While there remain challenges ahead – ranging from aging infrastructure to changing long-established consumer habits – passenger train advocates say they are beginning to see the light at the end of the tunnel.  
 

blair claflin director of sustainability communications

Blair Claflin

Blair Claflin is the Director of Sustainability Communications for Cummins Inc. Blair joined the Company in 2008 as the Diversity Communications Director. Blair comes from a newspaper background. He worked previously for the Indianapolis Star (2002-2008) and for the Des Moines Register (1997-2002) prior to that. [email protected]

 

Cummins Supported Wind Farm Begins Producing Low Carbon Energy

Cummins has as part of its energy goal a commitment to promote low-carbon forms of energy. The tallest turbines at Meadow Lake are more than 50-stories high.
Cummins has as part of its energy goal a commitment to promote low-carbon forms of energy. The tallest turbines at Meadow Lake are more than 50-stories high.

Meadow Lake VI, the wind farm expansion in northwest Indiana that Cummins is supporting through an innovative financial agreement, began sending power to the grid this week.

The power, which officially started flowing Wednesday (Dec. 19), won’t go to Cummins. But the company’s share of the energy generated by the expansion’s 61 wind turbines is more than Cummins uses at all of its Indiana facilities. Essentially, the expansion is replacing the power the company uses in its home state with low-carbon, renewable energy.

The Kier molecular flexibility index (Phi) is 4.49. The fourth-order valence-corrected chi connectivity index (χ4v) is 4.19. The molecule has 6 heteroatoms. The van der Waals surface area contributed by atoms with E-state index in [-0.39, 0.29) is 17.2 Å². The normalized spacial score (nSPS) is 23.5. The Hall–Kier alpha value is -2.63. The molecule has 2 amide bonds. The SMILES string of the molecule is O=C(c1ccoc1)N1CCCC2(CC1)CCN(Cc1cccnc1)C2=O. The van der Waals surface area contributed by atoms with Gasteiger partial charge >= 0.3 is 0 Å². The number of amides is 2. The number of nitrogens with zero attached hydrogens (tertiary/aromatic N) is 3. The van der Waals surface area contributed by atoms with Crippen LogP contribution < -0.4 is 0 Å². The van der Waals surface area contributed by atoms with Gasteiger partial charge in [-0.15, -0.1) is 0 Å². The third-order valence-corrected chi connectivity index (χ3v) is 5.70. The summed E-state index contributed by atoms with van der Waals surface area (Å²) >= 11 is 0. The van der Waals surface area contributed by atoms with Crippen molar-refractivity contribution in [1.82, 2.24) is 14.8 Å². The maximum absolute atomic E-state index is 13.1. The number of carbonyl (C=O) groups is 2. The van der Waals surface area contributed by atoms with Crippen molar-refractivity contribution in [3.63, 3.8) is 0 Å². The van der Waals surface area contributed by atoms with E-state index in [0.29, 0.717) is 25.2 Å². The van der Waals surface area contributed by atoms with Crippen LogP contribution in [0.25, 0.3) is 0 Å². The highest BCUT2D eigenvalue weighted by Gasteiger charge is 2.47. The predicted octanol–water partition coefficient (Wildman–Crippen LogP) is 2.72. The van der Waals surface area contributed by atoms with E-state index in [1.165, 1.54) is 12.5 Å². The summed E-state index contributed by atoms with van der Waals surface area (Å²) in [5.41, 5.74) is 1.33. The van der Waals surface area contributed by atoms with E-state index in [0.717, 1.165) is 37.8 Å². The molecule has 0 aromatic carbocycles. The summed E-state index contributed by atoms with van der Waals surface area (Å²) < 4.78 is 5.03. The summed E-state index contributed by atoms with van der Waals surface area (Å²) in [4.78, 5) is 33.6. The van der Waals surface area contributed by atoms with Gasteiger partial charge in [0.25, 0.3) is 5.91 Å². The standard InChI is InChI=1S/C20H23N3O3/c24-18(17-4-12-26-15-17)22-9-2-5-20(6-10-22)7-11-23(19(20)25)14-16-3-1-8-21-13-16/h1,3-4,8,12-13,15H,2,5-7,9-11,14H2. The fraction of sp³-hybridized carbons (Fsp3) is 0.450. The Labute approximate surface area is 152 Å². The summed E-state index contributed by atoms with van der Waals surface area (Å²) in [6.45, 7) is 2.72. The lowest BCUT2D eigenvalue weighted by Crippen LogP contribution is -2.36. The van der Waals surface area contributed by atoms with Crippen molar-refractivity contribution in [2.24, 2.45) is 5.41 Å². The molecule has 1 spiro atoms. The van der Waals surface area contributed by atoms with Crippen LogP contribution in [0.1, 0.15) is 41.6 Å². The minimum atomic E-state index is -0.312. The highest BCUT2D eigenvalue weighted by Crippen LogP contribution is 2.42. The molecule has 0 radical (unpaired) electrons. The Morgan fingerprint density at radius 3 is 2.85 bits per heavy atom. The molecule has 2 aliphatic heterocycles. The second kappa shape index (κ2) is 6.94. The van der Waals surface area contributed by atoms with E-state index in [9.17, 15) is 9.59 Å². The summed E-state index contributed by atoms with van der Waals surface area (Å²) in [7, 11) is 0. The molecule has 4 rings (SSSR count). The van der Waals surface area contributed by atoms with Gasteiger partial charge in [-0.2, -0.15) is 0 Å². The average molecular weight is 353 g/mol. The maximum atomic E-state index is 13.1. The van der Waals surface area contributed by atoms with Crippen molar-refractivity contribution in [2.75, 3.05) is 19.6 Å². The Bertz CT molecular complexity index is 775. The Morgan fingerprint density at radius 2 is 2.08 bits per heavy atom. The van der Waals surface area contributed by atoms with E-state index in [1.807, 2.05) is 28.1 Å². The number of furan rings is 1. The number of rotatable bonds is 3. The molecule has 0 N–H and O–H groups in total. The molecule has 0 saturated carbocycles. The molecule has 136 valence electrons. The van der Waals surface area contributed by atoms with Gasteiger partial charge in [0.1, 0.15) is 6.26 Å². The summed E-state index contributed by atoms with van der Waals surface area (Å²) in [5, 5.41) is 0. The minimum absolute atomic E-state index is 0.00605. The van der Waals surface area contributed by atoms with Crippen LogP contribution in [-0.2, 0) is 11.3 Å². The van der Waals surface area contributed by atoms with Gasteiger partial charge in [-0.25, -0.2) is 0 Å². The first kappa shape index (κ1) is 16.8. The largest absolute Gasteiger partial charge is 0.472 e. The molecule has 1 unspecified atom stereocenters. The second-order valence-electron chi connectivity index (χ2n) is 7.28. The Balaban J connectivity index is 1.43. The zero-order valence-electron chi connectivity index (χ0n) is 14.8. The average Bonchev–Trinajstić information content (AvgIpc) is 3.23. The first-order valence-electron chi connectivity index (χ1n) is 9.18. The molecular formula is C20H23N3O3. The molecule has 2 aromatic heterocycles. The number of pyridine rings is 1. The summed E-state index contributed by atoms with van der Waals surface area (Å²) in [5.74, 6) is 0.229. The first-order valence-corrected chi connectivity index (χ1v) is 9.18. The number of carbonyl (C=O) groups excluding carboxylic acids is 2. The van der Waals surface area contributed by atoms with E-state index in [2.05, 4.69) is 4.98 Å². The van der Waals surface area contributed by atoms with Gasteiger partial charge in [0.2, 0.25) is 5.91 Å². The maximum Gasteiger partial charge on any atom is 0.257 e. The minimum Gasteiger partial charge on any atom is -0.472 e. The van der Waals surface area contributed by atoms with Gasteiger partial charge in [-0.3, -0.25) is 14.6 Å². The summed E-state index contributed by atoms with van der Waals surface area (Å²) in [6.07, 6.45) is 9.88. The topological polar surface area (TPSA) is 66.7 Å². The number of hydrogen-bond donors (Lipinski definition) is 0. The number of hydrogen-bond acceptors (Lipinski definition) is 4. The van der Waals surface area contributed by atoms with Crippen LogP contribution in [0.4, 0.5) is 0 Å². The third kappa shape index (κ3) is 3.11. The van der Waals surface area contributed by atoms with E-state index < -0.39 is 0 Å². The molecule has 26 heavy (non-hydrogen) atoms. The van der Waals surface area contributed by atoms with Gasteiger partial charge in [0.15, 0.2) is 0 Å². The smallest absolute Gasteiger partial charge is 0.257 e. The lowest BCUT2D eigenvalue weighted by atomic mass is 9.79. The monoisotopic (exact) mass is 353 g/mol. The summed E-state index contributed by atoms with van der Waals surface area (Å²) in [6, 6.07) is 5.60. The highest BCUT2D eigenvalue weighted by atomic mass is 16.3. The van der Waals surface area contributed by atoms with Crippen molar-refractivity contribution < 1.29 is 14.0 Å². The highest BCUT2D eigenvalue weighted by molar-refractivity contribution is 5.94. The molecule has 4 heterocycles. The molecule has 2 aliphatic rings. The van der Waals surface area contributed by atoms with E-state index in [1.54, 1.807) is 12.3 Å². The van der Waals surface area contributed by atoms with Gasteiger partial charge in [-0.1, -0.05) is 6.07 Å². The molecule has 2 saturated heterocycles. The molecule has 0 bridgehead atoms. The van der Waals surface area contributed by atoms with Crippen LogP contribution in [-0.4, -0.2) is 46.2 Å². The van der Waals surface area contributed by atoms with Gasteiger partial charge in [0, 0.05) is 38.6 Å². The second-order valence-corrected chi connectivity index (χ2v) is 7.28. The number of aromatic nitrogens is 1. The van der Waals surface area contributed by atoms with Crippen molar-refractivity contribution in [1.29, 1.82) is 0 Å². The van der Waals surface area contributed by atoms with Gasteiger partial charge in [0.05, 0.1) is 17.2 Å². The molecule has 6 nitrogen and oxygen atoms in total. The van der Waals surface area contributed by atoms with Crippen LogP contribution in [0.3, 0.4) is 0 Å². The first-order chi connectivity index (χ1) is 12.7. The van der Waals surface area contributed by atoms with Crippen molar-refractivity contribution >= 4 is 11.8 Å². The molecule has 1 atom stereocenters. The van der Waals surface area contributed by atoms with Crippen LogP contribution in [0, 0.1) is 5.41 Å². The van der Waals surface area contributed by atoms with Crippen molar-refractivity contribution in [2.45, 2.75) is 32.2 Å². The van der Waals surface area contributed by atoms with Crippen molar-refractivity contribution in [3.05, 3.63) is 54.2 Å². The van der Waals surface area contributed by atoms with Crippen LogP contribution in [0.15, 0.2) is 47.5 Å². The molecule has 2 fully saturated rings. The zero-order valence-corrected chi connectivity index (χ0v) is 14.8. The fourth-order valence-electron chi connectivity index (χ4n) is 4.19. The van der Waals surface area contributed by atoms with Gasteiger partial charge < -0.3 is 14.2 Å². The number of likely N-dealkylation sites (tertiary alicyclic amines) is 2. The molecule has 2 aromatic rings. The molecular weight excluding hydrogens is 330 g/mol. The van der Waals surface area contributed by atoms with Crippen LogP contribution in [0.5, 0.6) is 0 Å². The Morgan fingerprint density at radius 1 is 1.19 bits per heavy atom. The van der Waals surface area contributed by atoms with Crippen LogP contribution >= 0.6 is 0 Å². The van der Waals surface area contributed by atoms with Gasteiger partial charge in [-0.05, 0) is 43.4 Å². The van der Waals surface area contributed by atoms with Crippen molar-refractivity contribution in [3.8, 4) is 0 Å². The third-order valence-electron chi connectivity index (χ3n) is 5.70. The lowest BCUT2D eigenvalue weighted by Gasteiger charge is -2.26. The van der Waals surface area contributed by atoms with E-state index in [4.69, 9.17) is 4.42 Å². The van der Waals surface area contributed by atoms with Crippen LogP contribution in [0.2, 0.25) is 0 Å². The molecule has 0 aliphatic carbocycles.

“We’ve been working toward this day for a long time,” said Mark Dhennin, Cummins’ Director of Energy and the Environment. “I’m proud we were able to help make this expansion happen. It’s good for our company, good for our partners at Meadow Lake and good for the world.”

The expansion comes just after the United Nation’s climate conference concluded in Katowice, Poland. Participants discussed ways the world can increase low-carbon energy sources like wind and solar to replace power produced by fossil fuels such as coal and natural gas.